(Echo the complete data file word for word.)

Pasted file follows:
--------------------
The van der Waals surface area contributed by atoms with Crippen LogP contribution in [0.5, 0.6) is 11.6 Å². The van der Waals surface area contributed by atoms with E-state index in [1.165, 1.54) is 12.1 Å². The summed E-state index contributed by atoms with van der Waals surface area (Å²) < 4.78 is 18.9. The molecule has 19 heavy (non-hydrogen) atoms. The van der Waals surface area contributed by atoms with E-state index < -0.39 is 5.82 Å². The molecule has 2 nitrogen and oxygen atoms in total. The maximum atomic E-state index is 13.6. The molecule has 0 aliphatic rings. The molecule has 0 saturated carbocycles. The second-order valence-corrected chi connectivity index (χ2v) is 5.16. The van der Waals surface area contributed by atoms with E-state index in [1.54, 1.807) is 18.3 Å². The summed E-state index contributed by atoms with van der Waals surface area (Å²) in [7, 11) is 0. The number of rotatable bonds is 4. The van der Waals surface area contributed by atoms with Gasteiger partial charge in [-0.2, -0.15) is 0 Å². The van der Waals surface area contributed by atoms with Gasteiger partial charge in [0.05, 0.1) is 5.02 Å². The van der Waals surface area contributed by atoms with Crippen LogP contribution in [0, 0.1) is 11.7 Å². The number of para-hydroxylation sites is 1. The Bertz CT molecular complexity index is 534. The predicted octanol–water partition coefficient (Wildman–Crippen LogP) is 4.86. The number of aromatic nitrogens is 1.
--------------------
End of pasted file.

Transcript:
The van der Waals surface area contributed by atoms with Crippen LogP contribution in [0.5, 0.6) is 11.6 Å². The van der Waals surface area contributed by atoms with E-state index in [1.165, 1.54) is 12.1 Å². The summed E-state index contributed by atoms with van der Waals surface area (Å²) < 4.78 is 18.9. The molecule has 19 heavy (non-hydrogen) atoms. The van der Waals surface area contributed by atoms with E-state index < -0.39 is 5.82 Å². The molecule has 2 nitrogen and oxygen atoms in total. The maximum atomic E-state index is 13.6. The molecule has 0 aliphatic rings. The molecule has 0 saturated carbocycles. The second-order valence-corrected chi connectivity index (χ2v) is 5.16. The van der Waals surface area contributed by atoms with E-state index in [1.54, 1.807) is 18.3 Å². The summed E-state index contributed by atoms with van der Waals surface area (Å²) in [7, 11) is 0. The number of rotatable bonds is 4. The van der Waals surface area contributed by atoms with Gasteiger partial charge in [-0.2, -0.15) is 0 Å². The van der Waals surface area contributed by atoms with Gasteiger partial charge in [0.05, 0.1) is 5.02 Å². The van der Waals surface area contributed by atoms with Crippen LogP contribution in [0, 0.1) is 11.7 Å². The number of para-hydroxylation sites is 1. The Bertz CT molecular complexity index is 534. The predicted octanol–water partition coefficient (Wildman–Crippen LogP) is 4.86. The number of aromatic nitrogens is 1.